Bill Shorten is going after self-managed super funds in a new plan to abolish a Howard-era tax loophole that allows investors to claim tax imputations from dividends.
The Opposition leader will announce on Tuesday his plan wind back the policy if he wins the next election, arguing the money saved will be used to bring the budget back to surplus.
The imputations scheme was introduced under Paul Keating to make sure company profits weren’t taxed twice – once with corporate tax, and again with personal income tax.
According to Nine News, John Howard changed the scheme in 2000 to allow primarily high-wealth shareholders and self-managed super funds to get a cash refund from the government if their tax imputation was more than the tax they owed.
Self-managed super funds currently gain the most from the scheme, with some funds getting more than $2.5 million in tax refunds every year.
“If nothing is done, this subsidy alone will cost the budget $8 billion every single year,” Mr Shorten will say in his speech at the Chifley Institute at the KPMG offices in Sydney.
“Reforming the system to eliminate this concession will save the budget $11.4 billion over the final two years of the current forward estimates, and $59 billion over the medium term.”
The Australian reports the change will target about 200,000 of the country’s 600,000 self-managed super funds and a small percentage of wealthy investors, but will not apply to 92 per cent of Aussie taxpayers.
“Every dollar that slips through these loopholes is a dollar that cannot be invested in the Australian people and their potential,” The Australian reports Shorten will say in the speech.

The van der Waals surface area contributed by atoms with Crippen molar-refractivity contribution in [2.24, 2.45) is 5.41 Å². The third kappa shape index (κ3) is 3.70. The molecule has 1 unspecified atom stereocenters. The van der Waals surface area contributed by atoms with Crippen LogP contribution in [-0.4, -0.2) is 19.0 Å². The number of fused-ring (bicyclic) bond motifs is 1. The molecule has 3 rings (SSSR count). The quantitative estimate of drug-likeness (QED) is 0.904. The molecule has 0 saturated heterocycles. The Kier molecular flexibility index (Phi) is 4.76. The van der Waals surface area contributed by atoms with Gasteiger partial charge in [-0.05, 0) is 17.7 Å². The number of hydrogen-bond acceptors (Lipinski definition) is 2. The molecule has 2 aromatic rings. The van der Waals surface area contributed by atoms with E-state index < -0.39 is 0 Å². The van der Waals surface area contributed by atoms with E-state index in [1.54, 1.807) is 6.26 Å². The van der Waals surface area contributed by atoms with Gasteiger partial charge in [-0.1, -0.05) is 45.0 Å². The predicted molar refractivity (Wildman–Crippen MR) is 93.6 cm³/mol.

“Every dollar allocated to tidy little arrangements for people who already have millions of dollars, is a dollar that can’t be used to repair the budget and bring Australia back to surplus.
“Firstly, this change only affects a very small number of shareholders who currently have no tax liability and use their imputation credits to receive a cash refund. These people will no longer receive a cash refund, but they will not be paying any additional tax. Let me repeat that: a small number of people will no longer receive a cash refund — but they will not be paying any additional tax.”
Federal treasurer Scott Morrison has called the proposal a $59 billion insult to pensioners, retirees and low-income earners.
“Labor’s announcement today confirms Bill Shorten will now hit Australians with more than $200 billion in higher taxes if they are elected,” he said in a tweet on Tuesday.
“Labor’s latest tax hike is a $59 billion slug on more than 1 million pensioners, retirees and low income earners who will get taxed twice by Labor on what they earn from investing their hard earned savings.”
The policy will apply from July next year if Labor is elected.